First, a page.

Mobile citizens, portable rights: Social and political inclusion of internal migrants

wolfson college


Conveners: Indrajit Roy and Matthew McCartney

Speakers: Priyanka Jain (Ajeevika), Ravi Raman (Kerala State Planning Board), Harsh Mander (Centre for Equity Studies)

A growing number of people migrate from their localities of origin in search of employment, education and other opportunities. Yet, our understandings of rights and representation remain structured by sedentary notions of citizenship. By exploring the policies and practices that enable the access of internal migrants to social and political rights, this consultation will offer insights into emerging models of ‘portable rights’. Its themes of interest lie at the intersection of social policy, welfare state development and migrants’ rights.


The consultation’s focus on the social and political inclusion of internal migrants is justified by the fact that nearly three-fourths of such individuals live and move within the countries of their origin[1]. For instance, the number of internal migrants in such Rising Powers as China and India is higher than the total number of international migrants in the world. A vast number of internal migrants circulate between several locations where they live and work for short durations of time, ranging from a few weeks to several months.


One official response to internal migration has been for governments to institute highly restrictive migration policies that either seek to control migration from rural to urban areas or limit migrants’ residences in urban areas to restricted neighbourhoods. Indeed, a recent UN Report on World Population Policies reports that as many as 80 per cent of governments instituted policies to slow migration from rural to urban areas in 2013, an increase from 38 per cent in 1996 (UN DESA, 2013: 107)[2].


However, such policies have not succeeded in restricting the mobility of rural populations. Indeed, approximately 40% of urban growth in the Global South results from migration from rural to urban areas within a single national jurisdiction (UNESCO/ UNHABITAT, 2012: 20)[3]. Such populations are the engines of economic growth in their respective countries. Their labour fuels industry, services and retail. Internal migration in the Global South contributes to large cities becoming megacities.


Nevertheless, despite their movement being limited within national frontiers, internal migrants confront many social and political exclusions. Internal migrants, particularly from low-income and low-status backgrounds are subjected to prejudice. the social and political exclusion of internal migrants have resulted in millions of people living on the margins of legality in the burgeoning cities of the Global South, exacerbating socio-economic inequalities. The lack of planned housing for a mobile population, financial and social inclusion to meet the everyday needs of impoverished populations and political voice together sharpen the disparities among urban populations.  Not only do such inequalities vitiate the public sphere in cities of the Global South but also threaten to interrupt their growth achievements.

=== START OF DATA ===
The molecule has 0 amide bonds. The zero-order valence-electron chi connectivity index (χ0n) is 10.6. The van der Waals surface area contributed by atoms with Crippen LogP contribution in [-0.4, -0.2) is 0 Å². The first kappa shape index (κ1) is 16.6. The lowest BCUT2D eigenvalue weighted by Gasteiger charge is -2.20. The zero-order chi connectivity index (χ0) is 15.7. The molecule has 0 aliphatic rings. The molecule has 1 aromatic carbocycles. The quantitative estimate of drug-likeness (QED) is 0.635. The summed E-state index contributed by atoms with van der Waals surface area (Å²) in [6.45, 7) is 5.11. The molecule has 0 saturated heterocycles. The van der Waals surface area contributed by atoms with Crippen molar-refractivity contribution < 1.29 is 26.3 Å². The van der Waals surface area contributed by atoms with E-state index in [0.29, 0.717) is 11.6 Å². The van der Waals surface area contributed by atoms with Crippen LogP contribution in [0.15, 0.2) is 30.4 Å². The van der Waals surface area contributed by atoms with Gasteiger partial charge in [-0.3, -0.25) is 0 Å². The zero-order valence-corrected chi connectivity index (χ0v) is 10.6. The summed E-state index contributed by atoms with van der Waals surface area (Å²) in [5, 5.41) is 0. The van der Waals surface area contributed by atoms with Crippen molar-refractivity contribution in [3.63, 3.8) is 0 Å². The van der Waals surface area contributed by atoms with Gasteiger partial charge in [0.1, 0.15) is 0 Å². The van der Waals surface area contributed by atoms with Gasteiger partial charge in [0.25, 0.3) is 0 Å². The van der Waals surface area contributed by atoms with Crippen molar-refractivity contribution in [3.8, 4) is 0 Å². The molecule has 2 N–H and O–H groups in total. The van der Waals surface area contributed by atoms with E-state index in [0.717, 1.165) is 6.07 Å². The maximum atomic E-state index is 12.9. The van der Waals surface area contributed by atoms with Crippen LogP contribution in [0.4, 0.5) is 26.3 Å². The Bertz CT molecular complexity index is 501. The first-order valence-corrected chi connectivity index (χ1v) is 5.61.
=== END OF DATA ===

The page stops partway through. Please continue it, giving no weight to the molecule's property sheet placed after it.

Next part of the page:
By exploring and discussing governmental interventions that facilitate the social and political inclusion of internal migrants, the consultation will contribute to a Policy Brief on social and political inclusion of internal migrants being developed by three practitioners from India: Harsh Mander (Centre for Equity Studies), Priyanka Jain (Ajeevika Bureau) and Ravi Raman (Kerala State Planning Board). Their work build on our year-long collaboration over the ESRC-funded research project Fragmented Transitions.   We plan for the consultation to be a half-day workshop to interact with academics interested in this issue within and beyond the Indian context.


A provisional agenda for the half-day workshop is outlined below. Each of the sessions will comprise 10 minutes of presentation followed by 20 minutes of Q&A.


9:30 – 9:45 a.m.                                Arrival

9:45- 10:00 a.m.                               Welcome remarks and introductions                                                          Matthew McCartney & Indrajit Roy

Session 1

10:00- 10:30 a.m.                            Social and political exclusion of labour migrants in India                            Priyanka Jain, Ajeevika

Session 2

10:30 a.m.- 11 a.m.                         Social and political inclusion of labour migrants: Lessons from Kerala       Ravi Raman, Kerala State Planning Board

11.00 a.m.- 11:30 a.m.                    COFFEE

Session 3

11:30 a.m.- 12 noon                        Institutional arrangements for portability of rights in India’s federal context Harsh Mander, Centre for Equity Studies

12 noon – 12:30 p.m.                      Synthesis of issues and ways forward                                                          Indrajit Roy


[1] The United Nations estimates a total of 232 million international migrants: See Table 1. A technical paper commissioned by the UN in 2005 estimates the total number of internal migrants to be 723 million. See here: See page iii. This figure does not take into account the millions of peasants in China, India and elsewhere in the Global South who iterate between different locations in search of employment and opportunities.



Further Information

Organised by the University of York and the South Asian Research Cluster (SARC), Wolfson College